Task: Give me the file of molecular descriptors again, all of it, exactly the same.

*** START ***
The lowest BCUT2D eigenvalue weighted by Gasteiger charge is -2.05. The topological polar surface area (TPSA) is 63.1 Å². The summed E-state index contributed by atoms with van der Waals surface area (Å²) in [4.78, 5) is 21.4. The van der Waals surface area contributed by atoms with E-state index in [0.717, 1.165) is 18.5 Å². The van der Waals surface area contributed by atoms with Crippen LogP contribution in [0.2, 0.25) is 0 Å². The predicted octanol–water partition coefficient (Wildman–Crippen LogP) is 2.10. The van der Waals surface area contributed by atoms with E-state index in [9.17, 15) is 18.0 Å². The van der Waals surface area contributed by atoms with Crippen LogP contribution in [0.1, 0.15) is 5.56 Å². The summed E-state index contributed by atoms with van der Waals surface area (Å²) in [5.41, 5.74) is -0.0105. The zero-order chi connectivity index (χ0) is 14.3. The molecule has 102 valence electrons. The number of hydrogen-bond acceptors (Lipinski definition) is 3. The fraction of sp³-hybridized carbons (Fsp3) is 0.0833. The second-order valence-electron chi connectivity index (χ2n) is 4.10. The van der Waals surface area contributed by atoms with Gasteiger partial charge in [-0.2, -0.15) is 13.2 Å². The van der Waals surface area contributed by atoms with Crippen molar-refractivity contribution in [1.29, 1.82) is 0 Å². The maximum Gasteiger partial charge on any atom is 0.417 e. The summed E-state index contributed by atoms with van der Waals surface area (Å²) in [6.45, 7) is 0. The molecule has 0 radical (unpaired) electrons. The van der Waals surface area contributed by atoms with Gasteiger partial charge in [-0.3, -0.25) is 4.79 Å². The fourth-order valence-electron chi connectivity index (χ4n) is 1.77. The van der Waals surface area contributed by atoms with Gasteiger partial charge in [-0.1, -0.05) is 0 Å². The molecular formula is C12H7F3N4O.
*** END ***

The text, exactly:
The lowest BCUT2D eigenvalue weighted by Gasteiger charge is -2.05. The topological polar surface area (TPSA) is 63.1 Å². The summed E-state index contributed by atoms with van der Waals surface area (Å²) in [4.78, 5) is 21.4. The van der Waals surface area contributed by atoms with E-state index in [0.717, 1.165) is 18.5 Å². The van der Waals surface area contributed by atoms with Crippen LogP contribution in [0.2, 0.25) is 0 Å². The predicted octanol–water partition coefficient (Wildman–Crippen LogP) is 2.10. The van der Waals surface area contributed by atoms with E-state index in [9.17, 15) is 18.0 Å². The van der Waals surface area contributed by atoms with Crippen LogP contribution in [0.1, 0.15) is 5.56 Å². The summed E-state index contributed by atoms with van der Waals surface area (Å²) in [5.41, 5.74) is -0.0105. The zero-order chi connectivity index (χ0) is 14.3. The molecule has 102 valence electrons. The number of hydrogen-bond acceptors (Lipinski definition) is 3. The fraction of sp³-hybridized carbons (Fsp3) is 0.0833. The second-order valence-electron chi connectivity index (χ2n) is 4.10. The van der Waals surface area contributed by atoms with Gasteiger partial charge in [-0.2, -0.15) is 13.2 Å². The van der Waals surface area contributed by atoms with Crippen molar-refractivity contribution in [1.29, 1.82) is 0 Å². The maximum Gasteiger partial charge on any atom is 0.417 e. The summed E-state index contributed by atoms with van der Waals surface area (Å²) in [6.45, 7) is 0. The molecule has 0 radical (unpaired) electrons. The van der Waals surface area contributed by atoms with Gasteiger partial charge in [-0.3, -0.25) is 4.79 Å². The fourth-order valence-electron chi connectivity index (χ4n) is 1.77. The van der Waals surface area contributed by atoms with Gasteiger partial charge in [-0.1, -0.05) is 0 Å². The molecular formula is C12H7F3N4O.